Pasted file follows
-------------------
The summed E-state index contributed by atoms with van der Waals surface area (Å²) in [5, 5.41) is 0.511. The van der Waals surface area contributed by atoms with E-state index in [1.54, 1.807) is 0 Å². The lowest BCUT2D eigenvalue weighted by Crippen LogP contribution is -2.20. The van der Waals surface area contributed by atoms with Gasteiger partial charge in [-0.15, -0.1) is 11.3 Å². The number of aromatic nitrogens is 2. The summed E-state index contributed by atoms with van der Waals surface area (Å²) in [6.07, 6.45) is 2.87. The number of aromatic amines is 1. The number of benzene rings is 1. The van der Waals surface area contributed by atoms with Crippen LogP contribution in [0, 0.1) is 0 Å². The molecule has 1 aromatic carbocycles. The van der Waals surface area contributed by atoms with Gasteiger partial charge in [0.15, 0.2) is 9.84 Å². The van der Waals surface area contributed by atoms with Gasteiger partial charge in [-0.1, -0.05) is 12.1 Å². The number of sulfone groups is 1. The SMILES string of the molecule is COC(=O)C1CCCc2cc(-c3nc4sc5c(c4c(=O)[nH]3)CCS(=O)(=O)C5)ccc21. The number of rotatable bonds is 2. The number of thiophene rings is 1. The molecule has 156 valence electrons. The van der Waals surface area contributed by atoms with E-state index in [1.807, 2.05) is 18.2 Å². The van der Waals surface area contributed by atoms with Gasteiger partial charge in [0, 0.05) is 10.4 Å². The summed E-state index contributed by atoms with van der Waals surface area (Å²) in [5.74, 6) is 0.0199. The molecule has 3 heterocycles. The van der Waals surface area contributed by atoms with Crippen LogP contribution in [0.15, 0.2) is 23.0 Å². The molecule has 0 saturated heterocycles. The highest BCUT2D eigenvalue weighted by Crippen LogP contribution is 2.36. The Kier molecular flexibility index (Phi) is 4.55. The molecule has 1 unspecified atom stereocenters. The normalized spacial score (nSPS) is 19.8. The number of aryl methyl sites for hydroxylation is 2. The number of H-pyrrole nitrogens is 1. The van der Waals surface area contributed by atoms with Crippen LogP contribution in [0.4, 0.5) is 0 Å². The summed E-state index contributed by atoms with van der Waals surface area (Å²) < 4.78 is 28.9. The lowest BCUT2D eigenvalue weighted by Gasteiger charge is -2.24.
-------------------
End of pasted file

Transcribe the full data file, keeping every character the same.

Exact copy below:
The summed E-state index contributed by atoms with van der Waals surface area (Å²) in [5, 5.41) is 0.511. The van der Waals surface area contributed by atoms with E-state index in [1.54, 1.807) is 0 Å². The lowest BCUT2D eigenvalue weighted by Crippen LogP contribution is -2.20. The van der Waals surface area contributed by atoms with Gasteiger partial charge in [-0.15, -0.1) is 11.3 Å². The number of aromatic nitrogens is 2. The summed E-state index contributed by atoms with van der Waals surface area (Å²) in [6.07, 6.45) is 2.87. The number of aromatic amines is 1. The number of benzene rings is 1. The van der Waals surface area contributed by atoms with Crippen LogP contribution in [0, 0.1) is 0 Å². The molecule has 1 aromatic carbocycles. The van der Waals surface area contributed by atoms with Gasteiger partial charge in [0.15, 0.2) is 9.84 Å². The van der Waals surface area contributed by atoms with Gasteiger partial charge in [-0.1, -0.05) is 12.1 Å². The number of sulfone groups is 1. The SMILES string of the molecule is COC(=O)C1CCCc2cc(-c3nc4sc5c(c4c(=O)[nH]3)CCS(=O)(=O)C5)ccc21. The number of rotatable bonds is 2. The number of thiophene rings is 1. The molecule has 156 valence electrons. The van der Waals surface area contributed by atoms with E-state index in [1.807, 2.05) is 18.2 Å². The van der Waals surface area contributed by atoms with Gasteiger partial charge in [0, 0.05) is 10.4 Å². The summed E-state index contributed by atoms with van der Waals surface area (Å²) in [5.74, 6) is 0.0199. The molecule has 3 heterocycles. The van der Waals surface area contributed by atoms with Crippen LogP contribution in [0.15, 0.2) is 23.0 Å². The molecule has 0 saturated heterocycles. The highest BCUT2D eigenvalue weighted by Crippen LogP contribution is 2.36. The Kier molecular flexibility index (Phi) is 4.55. The molecule has 1 unspecified atom stereocenters. The normalized spacial score (nSPS) is 19.8. The number of aryl methyl sites for hydroxylation is 2. The number of H-pyrrole nitrogens is 1. The van der Waals surface area contributed by atoms with Crippen LogP contribution in [0.4, 0.5) is 0 Å². The summed E-state index contributed by atoms with van der Waals surface area (Å²) < 4.78 is 28.9. The lowest BCUT2D eigenvalue weighted by Gasteiger charge is -2.24.